The improvement of dyskinesias after PVP is well documented in the current literature5,6,30-34. We observe the importance of the surgery for the "on" period when we analyze the "on" period dyskinesia scores. There was a marked improvement in the control of dyskinesias. Patients with unilateral procedures presented a sustained benefit on the contralateral side and lost it on the ipsilateral side after the 6th month. Lang et al.6 also reported a loss of benefit on the ipsilateral side after 1 year. Dalvi et al.34 reported a sustained and statistically significant improvement of both ipsilateral and contralateral dyskinesias at the 12th month after PVP. There are no controlled studies of the effects of VLT over dyskinesias. Some authors suggest that dyskinesias can be controlled with VLT7. Some of the patients of our study who underwent VLT had mild dyskinesias before surgery and the improvement after VLT was sustained on the contralateral side. Those patients with disabling dyskinesias underwent PVP. Our study does not allow a comparison between the effects of the different types of surgery over the control of dyskinesias, the groups have different clinical profiles, and the small number of patients in each group does not allow a proper statistical analysis.

There was no statistically significant change in levodopa doses during the follow-up period. Other studies reported similar results6,34. Laitinen et al. reported a reduction of 50 to 75% in levodopa doses35. The effect of the surgery over the doses of levodopa varies according to the patient. For those patients that report a longer "on" period, there is a possibility of reducing the levodopa intake, without clinical worsening. Those patients who, due to disabling dyskinesias, were unable to take higher doses, may benefit from an increase in the dosage after surgery, with longer "on" periods and less dyskinesias. Skalabrin et al.36 reported that PVP widens the levodopa therapeutic window. Some of our patients were able to reduce the levodopa intake, with no worsening of the motor symptoms.

The surgical complications (Table 2) in this group of patients were similar to those described in the literature5,6,8,11,12,31-35. For TVL, the studies reported complication rates between 36 and 61%, for PVP they range from 6,3 to 66,6%. The most common ones are dysarthria, dysphagia, hypophonia, acute confusional states and contralateral limb weakness. They are usually not persistent. Weight gain, intracerebral hemorrhage and visual field loss are less common. Of our 23 patients, 10 had complications, the majority was related to speech (dysarthria/ hypophonia) and contralateral facial weakness. In most cases they were mild and did not persist. Three patients had persistent complications (2 with contralateral hypotonia, 1 with contralateral facial weakness and paresthesias), but these did not outweigh the surgical benefit. At present, except for bilateral thalamotomy, there is not enough information in the literature concerning bilateral procedures and it is not possible to conclude that they lead to a higher rate of complications. Iacono et al.5 performed bilateral PVP simultaneously and did not observe persistent complications. Taha et al.37 published a literature review and concluded that bilateral PVP is still controversial, some authors reported a better improvement in motor function after bilateral pallidotomy than after an unilateral procedure, with an increased risk of hypophonia and cognitive deficit. In their own experience, patients with bilateral pallidotomy did not suffer from gross cognitive deficit, those patients who developed hypophonia did not consider their speech to be severely affected, and staging the procedure did not decrease the risks associated with simultaneous surgery. On the other hand, Bronstein et al.29 recommend to consider bilateral pallidotomy only as a staged procedure with at least a 6-month interval between surgeries. Due to the small number of bilateral procedures in our study, we can not conclude whether they lead to a higher rate of complications or not. Of the five patients who underwent bilateral procedures, two had complications which were not persistent.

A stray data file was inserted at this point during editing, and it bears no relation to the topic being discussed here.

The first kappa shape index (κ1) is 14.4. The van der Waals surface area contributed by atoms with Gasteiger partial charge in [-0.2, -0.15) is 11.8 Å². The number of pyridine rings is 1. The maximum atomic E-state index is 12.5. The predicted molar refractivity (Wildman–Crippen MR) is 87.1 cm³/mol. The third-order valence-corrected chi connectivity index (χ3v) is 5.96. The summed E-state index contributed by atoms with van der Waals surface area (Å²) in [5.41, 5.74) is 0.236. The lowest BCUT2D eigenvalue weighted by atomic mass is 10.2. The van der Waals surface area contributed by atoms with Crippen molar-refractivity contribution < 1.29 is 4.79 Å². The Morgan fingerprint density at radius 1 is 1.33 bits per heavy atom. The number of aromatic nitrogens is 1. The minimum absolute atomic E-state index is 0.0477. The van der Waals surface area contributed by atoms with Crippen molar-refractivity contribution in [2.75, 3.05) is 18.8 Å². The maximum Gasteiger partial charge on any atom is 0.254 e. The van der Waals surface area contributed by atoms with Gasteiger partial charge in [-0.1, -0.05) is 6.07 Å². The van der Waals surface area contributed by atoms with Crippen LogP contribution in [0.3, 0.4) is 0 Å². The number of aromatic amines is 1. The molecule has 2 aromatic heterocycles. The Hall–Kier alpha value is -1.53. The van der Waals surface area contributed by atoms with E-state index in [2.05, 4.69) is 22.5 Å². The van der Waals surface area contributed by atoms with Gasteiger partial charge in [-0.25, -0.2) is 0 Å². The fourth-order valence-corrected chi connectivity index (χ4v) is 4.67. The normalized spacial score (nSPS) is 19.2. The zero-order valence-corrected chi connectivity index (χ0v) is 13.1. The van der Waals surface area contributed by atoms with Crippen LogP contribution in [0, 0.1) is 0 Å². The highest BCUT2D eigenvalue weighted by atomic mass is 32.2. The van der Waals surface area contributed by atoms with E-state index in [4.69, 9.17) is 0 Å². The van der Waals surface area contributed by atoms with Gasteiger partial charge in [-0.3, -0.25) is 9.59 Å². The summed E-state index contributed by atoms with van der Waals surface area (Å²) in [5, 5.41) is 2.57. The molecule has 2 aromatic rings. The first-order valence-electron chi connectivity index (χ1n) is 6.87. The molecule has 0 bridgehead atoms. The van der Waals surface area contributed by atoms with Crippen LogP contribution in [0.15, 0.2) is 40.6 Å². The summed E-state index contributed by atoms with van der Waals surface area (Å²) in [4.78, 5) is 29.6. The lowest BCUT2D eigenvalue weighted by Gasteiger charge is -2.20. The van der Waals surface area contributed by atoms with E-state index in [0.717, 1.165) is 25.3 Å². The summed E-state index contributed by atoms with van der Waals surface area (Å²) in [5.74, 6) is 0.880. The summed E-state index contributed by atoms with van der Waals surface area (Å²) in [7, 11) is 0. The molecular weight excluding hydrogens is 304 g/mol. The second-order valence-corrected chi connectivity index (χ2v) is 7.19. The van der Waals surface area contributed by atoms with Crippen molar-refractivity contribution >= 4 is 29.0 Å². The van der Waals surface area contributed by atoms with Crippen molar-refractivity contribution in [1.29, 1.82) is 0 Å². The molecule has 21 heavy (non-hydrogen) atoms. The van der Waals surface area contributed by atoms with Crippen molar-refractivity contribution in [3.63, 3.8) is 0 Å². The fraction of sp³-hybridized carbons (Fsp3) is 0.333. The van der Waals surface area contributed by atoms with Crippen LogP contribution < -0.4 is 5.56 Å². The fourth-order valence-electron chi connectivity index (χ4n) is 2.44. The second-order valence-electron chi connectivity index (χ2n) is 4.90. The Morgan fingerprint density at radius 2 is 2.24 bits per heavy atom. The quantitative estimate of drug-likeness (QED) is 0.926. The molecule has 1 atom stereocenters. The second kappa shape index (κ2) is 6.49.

In conclusion, one year after VIM-thalamotomy or posteroventral pallidotomy, most of the patients showed sustained "off" period motor benefits and "on" period dyskinesias control, with minimal persistent complications. The impact of these findings on the quality of life must be taken into consideration in further studies.

 

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From the *Department of Neurology and Neurosurgery, Universidade Federal de São Paulo(UNIFESP)-Escola Paulista de Medicina (EPM); **Hospital do Servidor Público Estadual Francisco Morato Oliveira. This study was supported by FAPESP. Aceite: 5-junho-2000.

Dra. Patrícia M. C. Aguiar - Rua Bela Cintra 67 / 117 - 01415-000 São Paulo SP - Brasil.